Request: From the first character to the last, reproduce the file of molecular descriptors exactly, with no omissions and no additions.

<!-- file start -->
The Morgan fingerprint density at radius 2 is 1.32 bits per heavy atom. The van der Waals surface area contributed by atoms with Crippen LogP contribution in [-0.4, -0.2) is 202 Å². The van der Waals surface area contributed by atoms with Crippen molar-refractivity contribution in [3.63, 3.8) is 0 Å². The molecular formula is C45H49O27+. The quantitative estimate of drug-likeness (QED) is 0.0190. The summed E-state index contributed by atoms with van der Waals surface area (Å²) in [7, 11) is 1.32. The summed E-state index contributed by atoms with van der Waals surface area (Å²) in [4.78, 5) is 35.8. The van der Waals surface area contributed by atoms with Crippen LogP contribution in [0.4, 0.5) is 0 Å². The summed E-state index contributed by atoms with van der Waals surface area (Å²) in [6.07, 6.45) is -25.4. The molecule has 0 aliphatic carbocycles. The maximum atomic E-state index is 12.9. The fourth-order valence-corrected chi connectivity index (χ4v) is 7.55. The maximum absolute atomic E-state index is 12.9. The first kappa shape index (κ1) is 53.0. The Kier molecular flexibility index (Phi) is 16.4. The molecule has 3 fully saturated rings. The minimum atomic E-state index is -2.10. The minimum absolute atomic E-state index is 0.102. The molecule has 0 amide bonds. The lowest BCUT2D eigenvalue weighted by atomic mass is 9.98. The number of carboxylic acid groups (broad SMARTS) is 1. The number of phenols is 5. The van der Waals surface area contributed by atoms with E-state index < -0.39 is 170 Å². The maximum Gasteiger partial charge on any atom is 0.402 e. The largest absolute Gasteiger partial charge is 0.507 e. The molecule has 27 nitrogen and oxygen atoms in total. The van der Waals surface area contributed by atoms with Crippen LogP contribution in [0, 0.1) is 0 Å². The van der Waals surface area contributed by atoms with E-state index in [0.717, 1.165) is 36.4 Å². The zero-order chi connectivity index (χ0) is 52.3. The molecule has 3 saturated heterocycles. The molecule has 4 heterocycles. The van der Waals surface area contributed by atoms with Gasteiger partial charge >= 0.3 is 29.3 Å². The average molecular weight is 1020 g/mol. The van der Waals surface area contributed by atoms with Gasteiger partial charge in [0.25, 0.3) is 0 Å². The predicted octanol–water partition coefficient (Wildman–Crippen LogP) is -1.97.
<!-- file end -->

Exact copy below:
The Morgan fingerprint density at radius 2 is 1.32 bits per heavy atom. The van der Waals surface area contributed by atoms with Crippen LogP contribution in [-0.4, -0.2) is 202 Å². The van der Waals surface area contributed by atoms with Crippen molar-refractivity contribution in [3.63, 3.8) is 0 Å². The molecular formula is C45H49O27+. The quantitative estimate of drug-likeness (QED) is 0.0190. The summed E-state index contributed by atoms with van der Waals surface area (Å²) in [7, 11) is 1.32. The summed E-state index contributed by atoms with van der Waals surface area (Å²) in [4.78, 5) is 35.8. The van der Waals surface area contributed by atoms with Crippen LogP contribution in [0.4, 0.5) is 0 Å². The summed E-state index contributed by atoms with van der Waals surface area (Å²) in [6.07, 6.45) is -25.4. The molecule has 0 aliphatic carbocycles. The maximum atomic E-state index is 12.9. The fourth-order valence-corrected chi connectivity index (χ4v) is 7.55. The maximum absolute atomic E-state index is 12.9. The first kappa shape index (κ1) is 53.0. The Kier molecular flexibility index (Phi) is 16.4. The molecule has 3 fully saturated rings. The minimum atomic E-state index is -2.10. The minimum absolute atomic E-state index is 0.102. The molecule has 0 amide bonds. The lowest BCUT2D eigenvalue weighted by atomic mass is 9.98. The number of carboxylic acid groups (broad SMARTS) is 1. The number of phenols is 5. The van der Waals surface area contributed by atoms with E-state index < -0.39 is 170 Å². The maximum Gasteiger partial charge on any atom is 0.402 e. The largest absolute Gasteiger partial charge is 0.507 e. The molecule has 27 nitrogen and oxygen atoms in total. The van der Waals surface area contributed by atoms with Crippen LogP contribution in [0, 0.1) is 0 Å². The van der Waals surface area contributed by atoms with E-state index in [0.717, 1.165) is 36.4 Å². The zero-order chi connectivity index (χ0) is 52.3. The molecule has 3 saturated heterocycles. The molecule has 4 heterocycles. The van der Waals surface area contributed by atoms with Gasteiger partial charge >= 0.3 is 29.3 Å². The average molecular weight is 1020 g/mol. The van der Waals surface area contributed by atoms with Gasteiger partial charge in [0.25, 0.3) is 0 Å². The predicted octanol–water partition coefficient (Wildman–Crippen LogP) is -1.97.